Those who believed that someone had murdered Cobain argued that he had been so heavily drugged he couldn't have pulled the trigger. Of the five forensic pathologists who considered this issue, two believed that Cobain had built up enough tolerance to have the strength to kill himself. The other three forensic pathologists were not sure.

     In anticipation of the 20th anniversary of Kurt Cobain's death, a cold-case investigator with the Seattle Police Department spent weeks in February and March 2014 reviewing the case file. On March 21, 2014 a Seattle police spokesperson announced that while the cold-case detective discovered four rolls of undeveloped death scene photographs, the investigator found nothing that sustained the conclusion that Cobain was murdered.

     The newly discovered death scene photographs did not depict Cobain's corpse but rather syringes, a tainted spoon, a lighter, and other personal items strewn across the floor near his body.

     Based upon what I know about this case, I think the weight of evidence supports suicide. The fact that Cobain was holding the barrel of the gun (referred to as the death grip) suggests he was the shooter. If someone had shot Cobain, that person would not have been able to place the dead man's hand around the barrel like that. Moreover, the vast majority of murder-for-hire cases unravel quickly after the hitman, or someone the mastermind had reached out to, spills the beans. To my knowledge that did not happened in this 20 year old case.  

Thursday, May 14, 2015

The Gilberto Valle Cannibal Cop Case

     Gilberto Valle, a 6-year New York City police officer assigned to the 26th Precinct in Harlem, lived with his wife and child in the Forest Hills section of Queens. On an online dating site called OKCupid, the 28-year-old police officer described himself as a "very calm individual" with "an endless supply of hilarious short stories from work that can't be made up. I'll try anything," he wrote, "and I'm not picky at all." According to his online profile, Valle had attended Archbishop Molloy High School in Queens and the University of Maryland, College Park.

     Based upon an investigation conducted by the FBI over several months, officer Valle was not calm, or funny. And what he was willing to try was more than a little disturbing. 
     According to court documents related to the federal investigation, Gilberto Valle, and several unnamed co-conspirators, had used the Internet to acquire potential female victims to kidnap, rape, torture, murder, cook, and eat. In his search for targets, Valle had used federal and state law enforcement crime-victim databases. The suspect corresponded with his like-minded co-conspirators through online dating forums.

     In addition to his use of the Internet to identify and lure women, Valle conducted physical surveillances of their homes and workplaces. He used this data to draw up and revise detailed kidnap/murder "operation plans." 
     In February 2012, Valle, in an online communication with a co-conspirator who had expressed a desire to rape a woman, offered to kidnap a victim for this man for a fee of $5,000. Pursuant to his offer, Valle wrote: "It is going to be hard to contain myself when I knock her out, but I am aspiring to be a professional kidnapper, and that's business." Later in the conversation, Valle wrote: "She will be alive. I think I would rather not get involve in the rape. You paid for her. She is all yours, and I don't want to be tempted the next time I abduct a girl."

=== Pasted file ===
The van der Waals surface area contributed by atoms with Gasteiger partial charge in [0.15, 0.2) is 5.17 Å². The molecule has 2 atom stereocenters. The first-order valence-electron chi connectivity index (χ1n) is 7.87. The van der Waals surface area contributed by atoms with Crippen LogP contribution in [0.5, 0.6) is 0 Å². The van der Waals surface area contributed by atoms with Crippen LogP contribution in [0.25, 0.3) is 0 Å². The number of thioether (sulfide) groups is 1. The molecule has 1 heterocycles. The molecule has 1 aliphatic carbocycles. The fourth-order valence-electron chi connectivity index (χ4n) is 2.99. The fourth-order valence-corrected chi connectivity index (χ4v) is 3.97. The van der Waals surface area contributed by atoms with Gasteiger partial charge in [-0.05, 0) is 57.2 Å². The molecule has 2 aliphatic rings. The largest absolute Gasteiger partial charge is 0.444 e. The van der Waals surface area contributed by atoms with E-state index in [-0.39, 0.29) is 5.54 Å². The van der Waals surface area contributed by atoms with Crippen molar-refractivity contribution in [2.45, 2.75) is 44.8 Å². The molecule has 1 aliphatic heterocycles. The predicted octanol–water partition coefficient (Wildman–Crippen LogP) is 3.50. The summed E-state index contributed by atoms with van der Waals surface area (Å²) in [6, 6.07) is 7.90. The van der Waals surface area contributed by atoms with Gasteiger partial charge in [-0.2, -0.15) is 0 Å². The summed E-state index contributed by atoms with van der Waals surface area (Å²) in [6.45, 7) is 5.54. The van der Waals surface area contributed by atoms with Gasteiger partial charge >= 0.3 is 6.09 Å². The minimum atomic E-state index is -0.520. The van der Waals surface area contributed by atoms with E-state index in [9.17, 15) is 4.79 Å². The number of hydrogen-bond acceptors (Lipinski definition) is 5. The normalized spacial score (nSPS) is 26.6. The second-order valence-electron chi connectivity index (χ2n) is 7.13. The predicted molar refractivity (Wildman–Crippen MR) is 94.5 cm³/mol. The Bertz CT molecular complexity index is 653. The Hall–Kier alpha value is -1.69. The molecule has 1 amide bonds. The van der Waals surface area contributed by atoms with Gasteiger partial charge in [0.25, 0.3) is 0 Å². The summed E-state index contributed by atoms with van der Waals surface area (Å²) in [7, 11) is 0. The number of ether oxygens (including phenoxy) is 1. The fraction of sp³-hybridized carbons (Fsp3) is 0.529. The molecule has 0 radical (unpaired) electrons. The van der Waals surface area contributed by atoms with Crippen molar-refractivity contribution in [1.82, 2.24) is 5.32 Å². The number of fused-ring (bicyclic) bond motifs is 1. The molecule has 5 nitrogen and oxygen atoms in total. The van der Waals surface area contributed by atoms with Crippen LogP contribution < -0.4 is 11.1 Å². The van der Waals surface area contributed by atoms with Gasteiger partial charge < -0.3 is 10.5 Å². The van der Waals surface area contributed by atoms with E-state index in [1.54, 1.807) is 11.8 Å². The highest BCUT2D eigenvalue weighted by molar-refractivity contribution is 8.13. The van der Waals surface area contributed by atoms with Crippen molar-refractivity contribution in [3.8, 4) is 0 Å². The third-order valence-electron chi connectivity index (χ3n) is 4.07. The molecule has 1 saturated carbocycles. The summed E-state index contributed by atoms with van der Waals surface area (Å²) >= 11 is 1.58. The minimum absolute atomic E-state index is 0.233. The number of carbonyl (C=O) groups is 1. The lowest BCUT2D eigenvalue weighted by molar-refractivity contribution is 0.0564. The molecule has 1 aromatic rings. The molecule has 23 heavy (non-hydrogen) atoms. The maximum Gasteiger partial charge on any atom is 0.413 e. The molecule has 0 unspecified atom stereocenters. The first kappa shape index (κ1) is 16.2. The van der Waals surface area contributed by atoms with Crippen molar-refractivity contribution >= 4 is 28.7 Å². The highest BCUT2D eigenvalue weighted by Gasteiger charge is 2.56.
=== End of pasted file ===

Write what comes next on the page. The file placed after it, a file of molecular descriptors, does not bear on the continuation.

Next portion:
On July 2, 2012, Valle and a co-conspirator conducted a disturbing online conversation in which Valle wrote: "I was thinking of tying her body onto some kind of apparatus. Cook her over a low heat, keep her alive as long as possible."
     "How big is your oven," asked the co-conspirator. 
     "Big enough to fit one of these girls if I folded their legs...the abduction will have to be flawless...I know all of them."
     In another Internet exchange regarding a specific woman, Valle wrote: "I can just show up at her home unannounced, it will not alert her, and I can knock her out, wait until dark and kidnap her right out of her home."
     Valle's co-conspirator offered Valle some kidnap advice: "You really would be better to grab a stranger. The first thing the police force will do is check out [the victim's] friends [as suspects]."
     "Her family is out of state."    
     "I have anesthetic gasses," replied the helpful co-conspirator.
     "I can make chloroform here," Valle replied. 
     In another July 2012 conversation, one of Gilberto Valle's co-sickies asked, "How was your meal?"
     "I am meeting her on Sunday," came the reply. 
     FBI agents, on Wednesday, October 24, 2012, arrested Gilberto Valle at his home on charges of conspiracy to commit kidnapping and intentionally and knowingly accessing a computer without authorization. (The bureau moved in because Valle had recently had lunch with a woman the FBI feared he would abduct.) From Valle's home in Queens, agents seized a computer that contained personal data--names, addresses, physical descriptions, and photographs--of 100 women. Valle's computer also held hundreds of incriminating emails and instant message chats between the suspect and his co-conspirators. 
          In March 2013, a jury in Manhattan found the defendant guilty as charged. In July 2014, however, a federal judge, except for the count of illegally using the federal databank to target victims, overturned Valle's conviction. Instead of facing up to life in prison Valle walked out of the jail having already served enough time to satisfy the punishment for the lesser offense.

     This judge did not believe Valle's writings and behavior rose above the expression of his bizarre fantasies. In America people are punished for criminal actions, not thoughts. This was a close and controversial decision.